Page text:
What is the heart of a story? Its characters. Characters are what make the story come to life–they are what make you laugh and scream and cry over the story. Reading about a corrupt evil government? Eh. Reading about a character whose life has been ruined by said corrupt, evil government? Now things are getting interesting. 🙂
Haha, today’s WAFLE has quite a few ‘layers’, so I thought this picture was quite apropo. 😉 I want to talk about a few interesting ways to develop your characters that you’ve probably never heard of.
Okay, let’s start with what everyone does: character questionnaires. What they like, dislike, fear, hobbies, goals, etc, etc. There’s nothing wrong with making these sort of things, but usually I find myself staring at said lists trying to come up with things to fill in the blanks, but have nothing. It would be the same as if I tried filling out such a list concerning one of my friends. The things I know would be easy, but everything else is like…I don’t know this yet. And because, to me, my characters feel like real, living people, I don’t feel quite right just going ‘HERE. You’re going to have a fear of water!’ and expecting them to just go with it. People are so much more complex than that, you know?
So instead, I start looking into their stories. Not just what their hobbies are, but watching them come home from school and plop down at a desk with a drawing pencil and sketch pad, because they had a rough day and drawing things helps them relax. Or learning they have a fear of water because they nearly drowned two years ago.
See what I mean? Those characters seem more real already ’cause I’m not filling out a laundry list about them, but learning the whys and hows of it all. Nothing wrong with keeping a list, but use it more as a checklist than anything, and dig a lot deeper into your characters’ lives. You may be surprised by what you’ll find. 🙂
Before, I used to just pester my characters with questions until I learned their backstories. But truly, the best way to learn their backstories is just by writing and letting it slip out in conversation. Which is why I have found roleplay–surprisingly enough–to be a great tool for that. Not only do you get the characters mentioning things you didn’t know before, but you see a lot of their little ‘quirks’ and habits, like one of my characters rubs the back of his neck when he’s nervous. I’ll be talking more about that in a couple weeks on another blog, and I’ll provide the link to that, but for now, I’ll just leave it with this: try roleplaying with your chararacters. 🙂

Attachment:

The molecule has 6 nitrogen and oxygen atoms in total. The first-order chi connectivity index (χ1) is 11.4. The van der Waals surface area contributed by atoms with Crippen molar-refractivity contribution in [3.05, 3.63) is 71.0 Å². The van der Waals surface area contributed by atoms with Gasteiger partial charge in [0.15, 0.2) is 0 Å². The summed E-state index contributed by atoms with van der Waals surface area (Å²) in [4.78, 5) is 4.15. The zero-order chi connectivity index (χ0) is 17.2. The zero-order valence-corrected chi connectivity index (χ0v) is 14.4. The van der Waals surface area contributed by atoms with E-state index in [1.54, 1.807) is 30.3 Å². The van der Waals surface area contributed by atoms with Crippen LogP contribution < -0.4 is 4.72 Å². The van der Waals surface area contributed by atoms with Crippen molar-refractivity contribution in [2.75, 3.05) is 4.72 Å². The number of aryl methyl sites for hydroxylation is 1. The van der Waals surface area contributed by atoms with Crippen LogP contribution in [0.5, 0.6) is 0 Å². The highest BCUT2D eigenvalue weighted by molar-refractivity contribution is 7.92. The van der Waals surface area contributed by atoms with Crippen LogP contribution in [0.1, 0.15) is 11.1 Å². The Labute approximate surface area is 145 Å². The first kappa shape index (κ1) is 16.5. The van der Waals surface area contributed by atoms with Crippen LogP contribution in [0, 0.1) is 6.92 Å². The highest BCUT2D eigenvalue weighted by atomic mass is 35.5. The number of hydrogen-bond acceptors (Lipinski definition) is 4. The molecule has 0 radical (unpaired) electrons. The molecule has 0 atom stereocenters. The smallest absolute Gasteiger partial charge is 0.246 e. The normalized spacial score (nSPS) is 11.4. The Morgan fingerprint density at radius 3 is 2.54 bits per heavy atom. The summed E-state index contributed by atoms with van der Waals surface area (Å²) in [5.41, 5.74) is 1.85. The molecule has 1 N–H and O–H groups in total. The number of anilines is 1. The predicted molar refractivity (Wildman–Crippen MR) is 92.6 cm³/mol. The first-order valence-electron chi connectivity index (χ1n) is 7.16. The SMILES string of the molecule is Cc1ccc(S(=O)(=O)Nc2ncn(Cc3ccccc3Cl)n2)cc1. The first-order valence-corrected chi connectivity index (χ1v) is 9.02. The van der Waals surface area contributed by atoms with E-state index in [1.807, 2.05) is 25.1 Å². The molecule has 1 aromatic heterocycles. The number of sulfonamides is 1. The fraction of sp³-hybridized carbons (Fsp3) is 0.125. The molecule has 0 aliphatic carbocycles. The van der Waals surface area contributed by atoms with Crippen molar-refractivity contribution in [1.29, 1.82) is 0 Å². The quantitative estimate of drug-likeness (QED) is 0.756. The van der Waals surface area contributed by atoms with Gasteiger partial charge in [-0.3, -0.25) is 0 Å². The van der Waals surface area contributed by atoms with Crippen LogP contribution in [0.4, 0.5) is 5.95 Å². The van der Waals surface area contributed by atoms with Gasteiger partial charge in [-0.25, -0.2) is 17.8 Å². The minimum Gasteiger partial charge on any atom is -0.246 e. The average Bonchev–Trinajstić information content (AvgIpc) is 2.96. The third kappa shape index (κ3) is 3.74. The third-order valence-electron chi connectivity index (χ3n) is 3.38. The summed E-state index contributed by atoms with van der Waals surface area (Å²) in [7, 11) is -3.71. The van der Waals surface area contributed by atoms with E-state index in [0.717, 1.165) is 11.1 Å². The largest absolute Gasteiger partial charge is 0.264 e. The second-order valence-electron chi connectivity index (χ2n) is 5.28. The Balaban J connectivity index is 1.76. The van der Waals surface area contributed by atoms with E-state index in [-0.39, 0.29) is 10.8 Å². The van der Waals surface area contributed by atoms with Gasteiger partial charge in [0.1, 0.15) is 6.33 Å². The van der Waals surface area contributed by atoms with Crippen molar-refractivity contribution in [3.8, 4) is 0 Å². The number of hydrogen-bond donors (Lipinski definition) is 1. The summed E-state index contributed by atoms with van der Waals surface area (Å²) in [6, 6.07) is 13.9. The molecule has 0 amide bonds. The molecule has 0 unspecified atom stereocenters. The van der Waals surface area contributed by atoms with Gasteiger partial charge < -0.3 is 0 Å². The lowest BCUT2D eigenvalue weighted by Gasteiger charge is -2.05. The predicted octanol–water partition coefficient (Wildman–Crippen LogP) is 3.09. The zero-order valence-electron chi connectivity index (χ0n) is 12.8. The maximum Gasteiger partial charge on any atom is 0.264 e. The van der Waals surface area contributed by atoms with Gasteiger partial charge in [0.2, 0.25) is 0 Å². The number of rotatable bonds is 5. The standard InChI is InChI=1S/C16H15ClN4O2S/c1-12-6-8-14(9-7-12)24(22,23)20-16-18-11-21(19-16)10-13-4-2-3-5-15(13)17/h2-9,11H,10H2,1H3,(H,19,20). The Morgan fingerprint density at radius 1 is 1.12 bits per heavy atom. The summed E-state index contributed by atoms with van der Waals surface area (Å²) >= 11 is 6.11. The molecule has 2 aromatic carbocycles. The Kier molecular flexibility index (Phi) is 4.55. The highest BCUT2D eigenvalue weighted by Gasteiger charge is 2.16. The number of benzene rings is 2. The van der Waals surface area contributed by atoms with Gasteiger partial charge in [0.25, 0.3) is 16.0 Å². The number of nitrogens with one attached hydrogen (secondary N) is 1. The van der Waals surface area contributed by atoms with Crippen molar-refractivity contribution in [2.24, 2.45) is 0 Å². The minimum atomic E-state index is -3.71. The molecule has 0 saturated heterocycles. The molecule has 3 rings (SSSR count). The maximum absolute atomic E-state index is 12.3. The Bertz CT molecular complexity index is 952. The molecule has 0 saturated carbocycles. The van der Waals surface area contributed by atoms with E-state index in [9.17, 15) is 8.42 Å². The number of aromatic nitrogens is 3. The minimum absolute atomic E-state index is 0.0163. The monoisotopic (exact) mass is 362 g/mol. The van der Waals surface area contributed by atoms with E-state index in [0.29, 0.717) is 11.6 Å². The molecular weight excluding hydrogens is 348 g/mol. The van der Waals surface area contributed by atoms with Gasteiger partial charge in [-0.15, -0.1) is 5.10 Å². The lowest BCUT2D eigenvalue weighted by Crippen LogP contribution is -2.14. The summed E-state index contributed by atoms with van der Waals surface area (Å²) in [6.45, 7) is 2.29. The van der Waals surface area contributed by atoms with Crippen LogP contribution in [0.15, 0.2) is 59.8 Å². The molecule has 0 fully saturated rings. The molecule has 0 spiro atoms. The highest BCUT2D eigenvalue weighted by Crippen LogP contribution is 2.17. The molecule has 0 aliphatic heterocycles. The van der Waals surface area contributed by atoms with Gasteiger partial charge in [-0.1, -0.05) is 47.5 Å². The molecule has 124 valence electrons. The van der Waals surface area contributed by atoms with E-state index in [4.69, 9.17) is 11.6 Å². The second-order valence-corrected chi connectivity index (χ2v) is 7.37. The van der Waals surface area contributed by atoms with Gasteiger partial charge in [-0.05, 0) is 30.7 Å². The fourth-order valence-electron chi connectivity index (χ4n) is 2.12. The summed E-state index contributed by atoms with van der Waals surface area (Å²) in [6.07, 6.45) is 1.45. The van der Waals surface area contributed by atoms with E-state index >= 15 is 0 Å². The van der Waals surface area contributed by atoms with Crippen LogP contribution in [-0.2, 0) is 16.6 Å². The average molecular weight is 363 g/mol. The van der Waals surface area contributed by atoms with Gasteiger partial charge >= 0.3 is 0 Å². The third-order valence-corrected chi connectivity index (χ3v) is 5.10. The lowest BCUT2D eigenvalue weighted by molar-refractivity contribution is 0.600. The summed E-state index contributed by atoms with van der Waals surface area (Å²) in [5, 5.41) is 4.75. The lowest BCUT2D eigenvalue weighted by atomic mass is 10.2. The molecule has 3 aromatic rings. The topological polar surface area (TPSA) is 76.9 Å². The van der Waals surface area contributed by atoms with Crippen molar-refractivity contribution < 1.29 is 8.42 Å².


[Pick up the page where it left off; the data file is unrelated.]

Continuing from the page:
One last thing I’ve found really useful as I go through Dragons’ Bane: Pictures. Pictures, pictures, pictures. Maybe it’s just ’cause I’m a visual person, but I browse through Pinterest a lot and am following a lot of people. Lots of times, going on there to search some clothing similar to my world’s, landscapes, or even just the random things people post will make me take a second look and go ‘hey, my character would totally wear/do/have that! I should add that in!’ In fact, you can see a lot of that kind of stuff that I have for Dragons’ Bane on my Pinterest board. I’ve also got boards for my different characters, with pictures that remind me of them, quotes, and other fun things. Check it out, maybe it’ll give you some inspiration too. 🙂